The trouble with these examples is that virtually all of recorded human history and culture have occurred in the last several thousand years, a period of remarkable climate stability. Many Earth scientists, myself included, worry that even a gentle nudge in the climate balance could lead to catastrophic changes. For example, I think there is reasonable evidence that implies that when sea level rises because of glacial melting, it often does so in spurts. While most computer simulations suggest that sea level will rise modestly in the next century (11-17 inches), such a warming-induced pulse of sea level rise, while it won't happen overnight like in the movies, could nevertheless have devastating effects on sea-level cities such as Miami, Boston, Venice and a host of others.

Furthermore, a warming atmosphere and ocean will likely lead to stronger storms, changes in rainfall patterns, and other alterations to the status quo.

There is much to say and much still to be understood about global warming and I have not done the debate justice in this short column. From where I sit, the evidence looks clear that humans are causing global warming and there are plenty of ways that the related climate changes can cause hardships. I, for one, am ready to hear the debate shift to what we can do about global warming rather than whether it exists.

Sager is a professor in geosciences at Texas A&M University. He can be e-mailed at

Alan said...

ack! I didn't realize it was so long. Sorry 'bout that Den.

David B. Benson said...

Alan --- Thanks! (I did not find the piece to be too long.)

Alan said...

Nah, it wasn't too long for me either (reading), but I usually only post the first graf or two and let ppl hit the link if they wanna read the rest. For that one, each new graf I read seemed important and after adding a couple like that, I couldn't stop! haha So I pasted it all. * shrug *

Micki said...

Alan, re your link to Sager's thoughtful article:

I, for one, am ready to hear the debate shift to what we can do about global warming rather than whether it exists.

Hear! Hear!

Thanks for the link, Alan; and Dr. B, thanks for your input on this topic. I'm a sucker for levelheadedness.

Micki said...

I about fell off my chair when I read that David Broder wrote that bush "regains his footing" and that he is more accessible, responsive, and more "impressive in other ways."

Broder was impressed with bush's performance at his Wednesday presser (that one -- the one where a lot of us thought that bush looked unhinged!)

Gawdalmighty! bush shucks and jives and plays the village idiot at a press conference and Broder gives him High Marks!

Then Victoria Toensing has an opinion piece today in WaPo where she suggests that Fitzgerald and Wilson should be indicted!!

Micki said...

February 18, 2007
Op-Ed Columnist, The New York Times
Oh What a Malleable War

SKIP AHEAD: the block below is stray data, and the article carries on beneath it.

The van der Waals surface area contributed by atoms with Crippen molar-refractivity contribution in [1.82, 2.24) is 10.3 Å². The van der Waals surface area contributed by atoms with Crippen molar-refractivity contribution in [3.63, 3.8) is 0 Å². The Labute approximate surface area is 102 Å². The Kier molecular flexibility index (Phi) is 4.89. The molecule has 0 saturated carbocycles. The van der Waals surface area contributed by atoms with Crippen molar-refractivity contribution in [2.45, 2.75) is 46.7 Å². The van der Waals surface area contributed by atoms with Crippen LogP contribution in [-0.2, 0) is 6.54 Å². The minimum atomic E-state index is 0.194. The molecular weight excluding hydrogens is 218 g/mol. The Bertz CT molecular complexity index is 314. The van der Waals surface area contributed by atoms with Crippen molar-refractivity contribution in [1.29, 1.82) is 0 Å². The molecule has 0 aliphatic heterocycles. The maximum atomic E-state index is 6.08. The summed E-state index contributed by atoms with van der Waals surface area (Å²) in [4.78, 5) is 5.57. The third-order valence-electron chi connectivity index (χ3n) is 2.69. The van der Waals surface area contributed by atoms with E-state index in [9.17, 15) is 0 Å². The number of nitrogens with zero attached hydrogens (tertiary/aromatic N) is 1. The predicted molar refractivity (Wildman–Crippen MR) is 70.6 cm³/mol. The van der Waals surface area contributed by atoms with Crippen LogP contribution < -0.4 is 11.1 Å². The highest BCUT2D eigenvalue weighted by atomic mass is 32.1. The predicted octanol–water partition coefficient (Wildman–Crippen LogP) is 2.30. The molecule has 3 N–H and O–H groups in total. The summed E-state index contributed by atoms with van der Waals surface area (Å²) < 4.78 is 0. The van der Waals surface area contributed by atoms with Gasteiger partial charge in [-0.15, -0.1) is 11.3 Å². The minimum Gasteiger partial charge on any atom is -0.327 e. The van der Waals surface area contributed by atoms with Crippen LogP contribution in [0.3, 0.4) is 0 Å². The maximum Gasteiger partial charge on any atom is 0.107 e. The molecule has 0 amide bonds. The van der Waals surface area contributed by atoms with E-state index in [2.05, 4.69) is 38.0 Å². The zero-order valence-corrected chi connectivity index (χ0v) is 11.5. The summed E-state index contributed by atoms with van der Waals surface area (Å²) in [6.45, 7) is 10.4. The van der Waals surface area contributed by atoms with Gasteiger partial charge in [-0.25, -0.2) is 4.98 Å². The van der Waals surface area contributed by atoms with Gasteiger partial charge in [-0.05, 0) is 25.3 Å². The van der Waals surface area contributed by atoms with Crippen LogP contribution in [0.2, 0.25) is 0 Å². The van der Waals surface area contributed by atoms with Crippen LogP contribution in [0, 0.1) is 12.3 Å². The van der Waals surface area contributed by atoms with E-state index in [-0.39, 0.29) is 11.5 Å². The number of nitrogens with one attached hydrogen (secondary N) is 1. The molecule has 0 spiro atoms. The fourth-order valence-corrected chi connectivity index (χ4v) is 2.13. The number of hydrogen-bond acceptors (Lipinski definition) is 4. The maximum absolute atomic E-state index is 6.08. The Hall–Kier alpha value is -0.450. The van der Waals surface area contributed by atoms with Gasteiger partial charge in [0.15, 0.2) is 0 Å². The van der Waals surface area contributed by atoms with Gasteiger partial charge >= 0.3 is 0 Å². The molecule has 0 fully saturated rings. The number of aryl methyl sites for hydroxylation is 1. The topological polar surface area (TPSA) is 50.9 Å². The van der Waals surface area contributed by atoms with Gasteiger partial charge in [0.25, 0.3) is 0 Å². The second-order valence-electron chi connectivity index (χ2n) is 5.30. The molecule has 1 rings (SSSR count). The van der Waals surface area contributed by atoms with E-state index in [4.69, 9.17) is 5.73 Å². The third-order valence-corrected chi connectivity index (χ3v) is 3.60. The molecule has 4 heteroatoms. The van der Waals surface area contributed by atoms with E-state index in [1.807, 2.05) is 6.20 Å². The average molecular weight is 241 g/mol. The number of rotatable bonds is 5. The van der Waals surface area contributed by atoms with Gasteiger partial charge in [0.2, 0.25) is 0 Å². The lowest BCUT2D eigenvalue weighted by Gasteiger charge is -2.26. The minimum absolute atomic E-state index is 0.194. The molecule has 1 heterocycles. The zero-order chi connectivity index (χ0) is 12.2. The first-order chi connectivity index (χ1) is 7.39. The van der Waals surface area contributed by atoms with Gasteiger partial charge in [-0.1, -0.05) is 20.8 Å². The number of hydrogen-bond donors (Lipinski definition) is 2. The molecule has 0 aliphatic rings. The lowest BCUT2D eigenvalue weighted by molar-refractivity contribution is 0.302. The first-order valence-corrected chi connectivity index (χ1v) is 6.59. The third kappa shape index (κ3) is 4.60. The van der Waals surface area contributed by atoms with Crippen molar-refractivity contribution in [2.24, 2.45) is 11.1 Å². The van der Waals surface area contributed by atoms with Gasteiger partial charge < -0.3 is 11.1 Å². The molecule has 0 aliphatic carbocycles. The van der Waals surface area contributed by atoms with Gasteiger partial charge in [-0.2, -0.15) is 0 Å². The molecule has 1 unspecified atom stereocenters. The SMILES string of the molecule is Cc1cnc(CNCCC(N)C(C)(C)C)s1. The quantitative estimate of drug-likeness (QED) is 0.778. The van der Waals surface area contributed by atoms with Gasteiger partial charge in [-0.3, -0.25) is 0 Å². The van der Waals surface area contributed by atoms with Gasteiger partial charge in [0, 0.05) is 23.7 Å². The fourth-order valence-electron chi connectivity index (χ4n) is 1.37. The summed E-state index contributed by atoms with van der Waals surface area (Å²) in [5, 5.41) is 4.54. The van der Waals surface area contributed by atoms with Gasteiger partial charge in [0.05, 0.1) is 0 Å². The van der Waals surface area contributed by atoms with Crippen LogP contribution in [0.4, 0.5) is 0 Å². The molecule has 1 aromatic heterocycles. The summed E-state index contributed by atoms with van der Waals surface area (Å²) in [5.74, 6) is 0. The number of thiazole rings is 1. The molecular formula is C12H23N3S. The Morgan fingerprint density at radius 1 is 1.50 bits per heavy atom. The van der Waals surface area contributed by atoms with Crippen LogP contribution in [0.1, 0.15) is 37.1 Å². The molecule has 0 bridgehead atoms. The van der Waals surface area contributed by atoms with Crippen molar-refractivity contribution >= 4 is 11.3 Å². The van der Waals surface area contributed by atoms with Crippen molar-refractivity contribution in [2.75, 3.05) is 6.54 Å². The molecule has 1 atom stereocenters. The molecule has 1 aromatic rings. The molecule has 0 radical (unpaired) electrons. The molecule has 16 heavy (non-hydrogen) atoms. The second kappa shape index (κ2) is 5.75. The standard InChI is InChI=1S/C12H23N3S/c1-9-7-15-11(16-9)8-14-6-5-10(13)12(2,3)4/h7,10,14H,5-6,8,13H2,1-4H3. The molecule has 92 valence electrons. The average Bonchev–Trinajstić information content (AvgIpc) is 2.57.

MAYBE the Bush White House can’t conduct a war, but no one has ever impugned its ability to lie about its conduct of a war. Now even that well-earned reputation for flawless fictionalizing is coming undone. Watching the administration try to get its story straight about Iran’s role in Iraq last week was like watching third graders try to sidestep blame for misbehaving while the substitute teacher was on a bathroom break. The team that once sold the country smoking guns in the shape of mushroom clouds has completely lost its mojo.

Surely these guys can do better than this. No sooner did unnamed military officials unveil their melodramatically secretive briefing in Baghdad last Sunday than Gen. Peter Pace, chairman of the Joint Chiefs of Staff, blew the whole charade. General Pace said he didn’t know about the briefing and couldn’t endorse its contention that the Iranian government’s highest echelons were complicit in anti-American hostilities in Iraq. Public-relations pandemonium ensued as Tony Snow, the State Department and finally the president tried to revise the story line on the fly. Back when Karl Rove ruled, everyone read verbatim from the same script. Last week’s frantic improvisations were vintage Scooter Libby, at best the ur-text for a future perjury trial.

Yet for all the sloppy internal contradictions, the most incriminating indictment of the new White House disinformation campaign is to be found in official assertions made more than a year ago. The press and everyone else seems to have forgotten that the administration has twice sounded the same alarms about Iranian weaponry in Iraq that it did last week.

In August 2005, NBC News, CBS News and The Times cited unnamed military and intelligence officials when reporting, as CBS put it, that “U.S. forces intercepted a shipment from Iran containing professionally made explosive devices specifically designed to penetrate the armor which protects American vehicles.” Then, as now, those devices were the devastating roadside bombs currently called E.F.P.’s (explosively formed penetrators). Then, as now, they were thought to have been brought into Iraq by members of Iran’s Revolutionary Guard. Then, as now, there was no evidence that the Iranian government was directly involved. In February 2006, administration officials delivered the same warning yet again, before the Senate Intelligence Committee.